The main reason is the number of parts that are affected by these tests: network, your cloud provider, your backend API and your luck on this day. This might be good sometimes. As an example, this works well for a smoke test. But when we’re trying to verify highly interactive user scenarios, we want to have results we can rely on at a scale.
There are several things browser tests are very good for: visual testing, cross-browser compatibility checks, smoke tests. These scenarios are usually less painful to get stable and bring considerable value compared to the amount of effort put in. They might also be used for covering some business-critical happy scenarios which are worth spending the time on.
So, in this case, I agree with the test pyramid that end-to-end tests should be the least frequently written ones. If neither unit tests nor end-to-end tests can give us enough confidence, what else can we do about it?
Enhanced integration testing
I believe the most frequently written test suites in UI applications have to be integration tests. They are relatively cheap, fast to run and can cover all usage scenarios your app has — all happy and not-so-happy paths.
So, the first step to success is to simulate events as realistically as possible. For that, we can use a library called @testing-library/user-event. It does many neat tricks to ensure our components will behave the same in the browser as they do during tests. It’s a part of the testing-library which encourages many good practices. The main motivation behind it is:
The more your tests resemble the way your software is used, the more confidence they can give you.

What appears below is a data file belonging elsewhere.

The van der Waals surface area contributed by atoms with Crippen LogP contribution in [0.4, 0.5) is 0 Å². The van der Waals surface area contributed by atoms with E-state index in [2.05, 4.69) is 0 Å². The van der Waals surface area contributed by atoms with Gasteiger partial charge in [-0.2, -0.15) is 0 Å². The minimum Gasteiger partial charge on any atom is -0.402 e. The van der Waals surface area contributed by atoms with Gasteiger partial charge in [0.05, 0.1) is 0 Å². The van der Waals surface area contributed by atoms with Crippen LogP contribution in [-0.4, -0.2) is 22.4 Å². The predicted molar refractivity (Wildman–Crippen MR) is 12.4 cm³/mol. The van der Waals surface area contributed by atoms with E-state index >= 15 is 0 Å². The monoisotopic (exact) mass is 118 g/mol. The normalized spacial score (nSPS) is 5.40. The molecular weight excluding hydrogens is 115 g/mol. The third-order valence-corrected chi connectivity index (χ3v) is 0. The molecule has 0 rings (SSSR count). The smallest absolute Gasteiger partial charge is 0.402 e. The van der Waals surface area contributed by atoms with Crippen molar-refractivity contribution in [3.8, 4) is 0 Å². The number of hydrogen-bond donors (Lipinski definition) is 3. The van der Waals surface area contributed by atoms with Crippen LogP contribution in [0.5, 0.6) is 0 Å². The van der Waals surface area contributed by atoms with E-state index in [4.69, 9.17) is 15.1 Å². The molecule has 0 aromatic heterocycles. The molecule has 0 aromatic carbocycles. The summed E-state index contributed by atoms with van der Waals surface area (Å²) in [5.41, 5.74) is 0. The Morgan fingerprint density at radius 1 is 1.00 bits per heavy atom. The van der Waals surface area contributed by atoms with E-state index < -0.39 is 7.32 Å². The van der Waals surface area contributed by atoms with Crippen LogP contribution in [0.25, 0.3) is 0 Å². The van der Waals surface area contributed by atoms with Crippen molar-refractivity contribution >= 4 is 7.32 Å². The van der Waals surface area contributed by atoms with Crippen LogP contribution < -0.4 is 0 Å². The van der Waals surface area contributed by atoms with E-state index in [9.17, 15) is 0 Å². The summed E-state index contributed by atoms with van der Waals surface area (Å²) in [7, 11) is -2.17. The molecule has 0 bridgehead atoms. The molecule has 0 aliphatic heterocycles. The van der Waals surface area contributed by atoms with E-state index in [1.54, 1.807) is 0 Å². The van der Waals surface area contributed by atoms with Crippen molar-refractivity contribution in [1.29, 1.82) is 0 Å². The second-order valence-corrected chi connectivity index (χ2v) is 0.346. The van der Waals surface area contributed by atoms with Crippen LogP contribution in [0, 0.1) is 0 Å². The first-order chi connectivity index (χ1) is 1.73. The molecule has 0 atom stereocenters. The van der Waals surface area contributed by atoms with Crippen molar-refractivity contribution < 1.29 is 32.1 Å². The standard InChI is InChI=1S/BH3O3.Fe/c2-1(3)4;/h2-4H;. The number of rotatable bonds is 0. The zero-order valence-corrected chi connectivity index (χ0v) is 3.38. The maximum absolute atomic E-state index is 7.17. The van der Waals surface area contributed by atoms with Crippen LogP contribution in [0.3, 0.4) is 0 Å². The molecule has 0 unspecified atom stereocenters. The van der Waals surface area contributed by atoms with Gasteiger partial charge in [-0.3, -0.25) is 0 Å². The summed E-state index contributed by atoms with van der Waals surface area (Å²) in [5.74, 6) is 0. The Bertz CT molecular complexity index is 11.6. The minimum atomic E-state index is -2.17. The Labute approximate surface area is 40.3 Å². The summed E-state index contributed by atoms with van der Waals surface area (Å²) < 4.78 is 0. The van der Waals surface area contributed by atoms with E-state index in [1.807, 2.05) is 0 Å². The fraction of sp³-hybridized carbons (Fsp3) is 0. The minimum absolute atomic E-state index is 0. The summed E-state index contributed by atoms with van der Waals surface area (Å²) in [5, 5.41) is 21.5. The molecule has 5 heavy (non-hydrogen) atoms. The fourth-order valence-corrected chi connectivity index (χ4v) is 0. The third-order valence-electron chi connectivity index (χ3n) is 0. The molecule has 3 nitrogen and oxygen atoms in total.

In essence, you should try to test the behaviour rather than the implementation details of your component. It might seem hard at first but it’ll pay off in the long run.
Let’s try to write a more complex test with this idea in mind. We’ll test a form that uses
We would then test it the same way a user would use it. They would probably enter some text first and then hit Search, right? So, let’s write it.
This test is as close to the way users will interact with the form as possible. They will look for an input field, enter some query and click on a button with a text which seemingly submits the form. What’s even better,
@testing-library/user-event is smart enough to understand the button is not clickable so the test will fail. This assures us the passable test gives confidence of a working code.
As we demonstrated, tests can lead to false confidence. The unit test passes even though the functionality is actually not there. Similarly, tests may lead to frustration, in the form of a browser test failing due to increased network latency. The art is in finding the balance, be it in an integration test, or some other approach entirely.
There are likely still many projects where the classical testing pyramid is a good model to follow. However, we should not follow the model blindly, instead, focusing more on the intent of the test — ensuring users are able to use our software, and the software working correctly in response.